“I’ve got the ag background, the interest in farming, and the history of the dairy—that’s my passion,” Vander Horst said. “What this town needs is hospitality and a restaurant.”

Project manager and right-hand man Tom Halen is helping out on that front. With a hospitably degree from Cal Poly Pomona, training from the California Culinary Academy, and 15 years in both financial services and the food industry, respectively, he’s a good man to have around. According to Halen, the eatery will feature about 70 seats with an indoor-outdoor vibe, wine room, patio with fireplace, and lounge. The restaurant is slated for completiton next spring.

“We want to pay homage to the Swiss-Italian heritage and the dairymen and the ranchers, using rustic dishes from those regions and contemporizing them with locally sourced products,” Halen said. “Think of a pan roasted chicken served to your table in a cast iron skillet. We’re going to cook in the pan and serve in the pan, cutting our water usage. We’re also experimenting with using compostable dinnerware.”

This casual mix of farm-fresh flavor and eco-friendly ethos seems to jive with the area’s progressive roots. In the past, locals supported and frequented the town’s now defunct Harmony Pasta Factory.

“The local Cambrianites are really the mother of the town, so we are very cognizant that they feel ownership of it,” Halen said. “We want what we do here to connect to the area in a meaningful way.”

Living in perfect harmony
For information on renting out Harmony for weddings or other events or to learn more about Harmony Valley Creamery, contact or call 543-2288.

When I toured the creamery building, there was still quite a lot of work to be done. It’s not unlike the Winchester Mystery House: Hidden rooms housed a music studio, among other purposes. I ran my hands over the dusty concrete walls used to keep buckets of milk cool for so many decades. An ancient, rusty scale stood in the corner, a testament to the ranchers who shed their blood, sweat, and tears to develop the land into a renowned dairy operation.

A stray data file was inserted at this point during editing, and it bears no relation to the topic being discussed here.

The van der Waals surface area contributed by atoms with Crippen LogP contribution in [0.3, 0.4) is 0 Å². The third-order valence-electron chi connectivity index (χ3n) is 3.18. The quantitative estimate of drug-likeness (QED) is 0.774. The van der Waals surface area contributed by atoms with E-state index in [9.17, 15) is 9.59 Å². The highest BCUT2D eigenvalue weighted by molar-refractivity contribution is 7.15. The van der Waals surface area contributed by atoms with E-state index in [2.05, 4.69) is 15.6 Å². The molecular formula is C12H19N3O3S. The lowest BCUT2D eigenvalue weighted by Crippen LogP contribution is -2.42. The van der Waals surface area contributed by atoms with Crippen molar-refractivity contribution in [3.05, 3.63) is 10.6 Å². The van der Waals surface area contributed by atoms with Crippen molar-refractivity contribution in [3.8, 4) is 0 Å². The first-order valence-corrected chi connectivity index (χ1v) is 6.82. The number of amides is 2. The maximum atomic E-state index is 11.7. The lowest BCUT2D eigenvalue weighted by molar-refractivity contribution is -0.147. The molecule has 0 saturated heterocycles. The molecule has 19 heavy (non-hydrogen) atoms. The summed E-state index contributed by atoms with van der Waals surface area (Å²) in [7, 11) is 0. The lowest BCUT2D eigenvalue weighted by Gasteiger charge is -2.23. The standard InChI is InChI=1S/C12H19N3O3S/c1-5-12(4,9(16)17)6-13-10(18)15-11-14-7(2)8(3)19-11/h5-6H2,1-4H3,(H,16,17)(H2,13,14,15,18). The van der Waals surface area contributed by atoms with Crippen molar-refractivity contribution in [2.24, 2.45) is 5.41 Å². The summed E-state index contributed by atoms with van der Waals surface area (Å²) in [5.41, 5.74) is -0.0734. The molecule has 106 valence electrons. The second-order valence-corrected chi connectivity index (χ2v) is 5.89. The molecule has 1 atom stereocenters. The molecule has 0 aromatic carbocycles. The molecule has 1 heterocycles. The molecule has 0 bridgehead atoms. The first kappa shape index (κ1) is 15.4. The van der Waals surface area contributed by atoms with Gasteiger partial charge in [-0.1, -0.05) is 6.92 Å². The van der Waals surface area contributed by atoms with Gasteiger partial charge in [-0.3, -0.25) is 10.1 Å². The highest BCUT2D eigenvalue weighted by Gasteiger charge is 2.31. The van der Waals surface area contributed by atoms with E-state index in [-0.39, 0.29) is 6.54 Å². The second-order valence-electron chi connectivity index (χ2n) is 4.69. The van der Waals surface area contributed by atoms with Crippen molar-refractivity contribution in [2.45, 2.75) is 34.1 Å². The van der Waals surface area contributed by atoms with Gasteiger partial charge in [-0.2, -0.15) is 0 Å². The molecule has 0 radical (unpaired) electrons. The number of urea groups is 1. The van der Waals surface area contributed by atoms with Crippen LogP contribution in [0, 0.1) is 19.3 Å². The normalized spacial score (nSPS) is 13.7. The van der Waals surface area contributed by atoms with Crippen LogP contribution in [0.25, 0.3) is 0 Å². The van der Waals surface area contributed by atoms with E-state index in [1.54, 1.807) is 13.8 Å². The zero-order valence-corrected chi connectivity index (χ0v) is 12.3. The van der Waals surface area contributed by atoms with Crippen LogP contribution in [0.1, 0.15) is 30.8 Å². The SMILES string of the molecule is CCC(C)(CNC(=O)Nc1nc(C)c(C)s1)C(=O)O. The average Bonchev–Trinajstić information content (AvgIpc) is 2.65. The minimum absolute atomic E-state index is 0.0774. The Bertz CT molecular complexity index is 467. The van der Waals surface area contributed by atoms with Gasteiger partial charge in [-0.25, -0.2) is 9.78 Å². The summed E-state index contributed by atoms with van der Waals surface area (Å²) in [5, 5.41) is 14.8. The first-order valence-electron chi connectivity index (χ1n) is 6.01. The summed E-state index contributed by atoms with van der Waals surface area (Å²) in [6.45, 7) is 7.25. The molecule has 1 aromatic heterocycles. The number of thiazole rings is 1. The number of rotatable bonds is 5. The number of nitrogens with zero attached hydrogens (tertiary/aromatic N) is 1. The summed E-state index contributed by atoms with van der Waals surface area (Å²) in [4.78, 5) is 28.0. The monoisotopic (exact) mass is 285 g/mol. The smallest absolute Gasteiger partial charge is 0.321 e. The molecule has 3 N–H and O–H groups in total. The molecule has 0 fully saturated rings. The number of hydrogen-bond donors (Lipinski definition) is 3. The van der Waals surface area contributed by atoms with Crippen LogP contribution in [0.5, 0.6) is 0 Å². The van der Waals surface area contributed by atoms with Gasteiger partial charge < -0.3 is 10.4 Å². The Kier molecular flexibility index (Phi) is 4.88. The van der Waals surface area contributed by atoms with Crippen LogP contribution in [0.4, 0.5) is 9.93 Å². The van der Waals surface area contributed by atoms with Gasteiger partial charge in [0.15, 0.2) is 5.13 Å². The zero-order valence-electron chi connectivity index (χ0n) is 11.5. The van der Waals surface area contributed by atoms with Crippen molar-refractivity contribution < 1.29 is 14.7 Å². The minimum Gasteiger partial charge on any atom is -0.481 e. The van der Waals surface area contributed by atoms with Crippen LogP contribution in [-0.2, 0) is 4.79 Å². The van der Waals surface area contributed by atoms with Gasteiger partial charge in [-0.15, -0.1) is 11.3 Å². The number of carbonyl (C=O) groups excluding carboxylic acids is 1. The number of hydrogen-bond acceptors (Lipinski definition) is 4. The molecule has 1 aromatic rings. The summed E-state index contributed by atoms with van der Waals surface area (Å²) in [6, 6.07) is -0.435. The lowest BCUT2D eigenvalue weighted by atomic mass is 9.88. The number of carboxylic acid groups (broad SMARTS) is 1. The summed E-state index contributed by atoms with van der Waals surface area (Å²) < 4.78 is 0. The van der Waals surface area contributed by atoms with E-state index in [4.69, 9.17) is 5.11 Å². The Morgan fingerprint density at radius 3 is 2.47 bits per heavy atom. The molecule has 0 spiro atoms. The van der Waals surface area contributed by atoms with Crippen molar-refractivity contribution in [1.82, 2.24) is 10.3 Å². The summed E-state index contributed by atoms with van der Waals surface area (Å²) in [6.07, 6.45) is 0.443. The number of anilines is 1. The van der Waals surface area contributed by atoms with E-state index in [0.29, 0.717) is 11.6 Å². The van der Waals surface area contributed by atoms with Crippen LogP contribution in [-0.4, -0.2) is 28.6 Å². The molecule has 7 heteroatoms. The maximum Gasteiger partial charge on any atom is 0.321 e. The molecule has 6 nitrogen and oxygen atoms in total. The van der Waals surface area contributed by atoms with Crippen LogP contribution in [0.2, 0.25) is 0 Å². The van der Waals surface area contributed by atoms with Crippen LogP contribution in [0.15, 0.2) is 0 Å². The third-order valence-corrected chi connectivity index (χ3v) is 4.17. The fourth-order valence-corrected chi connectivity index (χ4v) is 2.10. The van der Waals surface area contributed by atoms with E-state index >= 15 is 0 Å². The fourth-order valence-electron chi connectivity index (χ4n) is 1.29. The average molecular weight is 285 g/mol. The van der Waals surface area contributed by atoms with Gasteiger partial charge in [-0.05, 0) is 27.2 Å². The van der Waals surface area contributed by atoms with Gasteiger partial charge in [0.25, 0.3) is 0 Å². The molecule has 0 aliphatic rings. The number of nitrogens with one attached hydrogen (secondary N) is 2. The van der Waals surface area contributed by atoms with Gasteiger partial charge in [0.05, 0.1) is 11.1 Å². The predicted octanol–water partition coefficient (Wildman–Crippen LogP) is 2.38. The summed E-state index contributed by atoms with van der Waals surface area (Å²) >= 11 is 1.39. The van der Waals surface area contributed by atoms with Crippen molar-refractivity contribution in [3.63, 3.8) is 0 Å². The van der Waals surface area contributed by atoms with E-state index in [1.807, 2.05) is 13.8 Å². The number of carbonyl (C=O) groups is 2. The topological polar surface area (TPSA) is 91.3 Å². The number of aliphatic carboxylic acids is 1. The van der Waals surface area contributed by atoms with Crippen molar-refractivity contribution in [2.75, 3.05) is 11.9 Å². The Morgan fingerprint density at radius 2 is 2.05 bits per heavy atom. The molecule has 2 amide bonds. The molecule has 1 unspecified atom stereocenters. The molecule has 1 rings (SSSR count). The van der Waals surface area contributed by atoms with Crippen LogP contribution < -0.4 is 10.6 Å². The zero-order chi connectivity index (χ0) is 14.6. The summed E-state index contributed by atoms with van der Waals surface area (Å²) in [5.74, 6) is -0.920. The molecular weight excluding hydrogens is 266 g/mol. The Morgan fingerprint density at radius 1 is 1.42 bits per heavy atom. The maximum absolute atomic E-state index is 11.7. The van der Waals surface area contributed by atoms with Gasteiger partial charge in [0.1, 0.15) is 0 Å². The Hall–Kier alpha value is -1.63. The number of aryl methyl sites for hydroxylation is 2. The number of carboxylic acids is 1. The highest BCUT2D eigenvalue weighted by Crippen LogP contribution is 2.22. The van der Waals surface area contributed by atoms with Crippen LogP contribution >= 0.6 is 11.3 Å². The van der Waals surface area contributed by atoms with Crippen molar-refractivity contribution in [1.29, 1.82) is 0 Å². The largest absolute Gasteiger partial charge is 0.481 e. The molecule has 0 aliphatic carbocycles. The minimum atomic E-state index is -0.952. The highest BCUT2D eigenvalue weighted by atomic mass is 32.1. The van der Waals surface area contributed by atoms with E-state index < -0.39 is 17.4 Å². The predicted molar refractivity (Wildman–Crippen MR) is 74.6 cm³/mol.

Vander Horst showed me the loading dock, where so much frothy white goodness was lugged—and later skimmed, churned, bottled, and sold. 

“It was all very much by-hand,” Vander Horst said, explaining the straightforward nature of the gravity-fed operation. “You can see ring marks around here on the ground, where the old milk buckets rusted out.”

Part of the creamery will be reserved as a museum showcasing artifacts from Harmony as well as relics from SLO’s Octagon Barn dairy operation and Spooner’s Ranch, which ran cattle, hogs, and dairy cows and housed its own seaside creamery. Farm equipment and black-and-white photos will soon grace the walls.

Mark my words: Milk will flow.

“This was one of the biggest dairy regions in the country during the 1800s,” Vander Horst said. “I want to bring that history back.” 

Contributor Hayley Thomas is more than ready for some fresh cheese curds at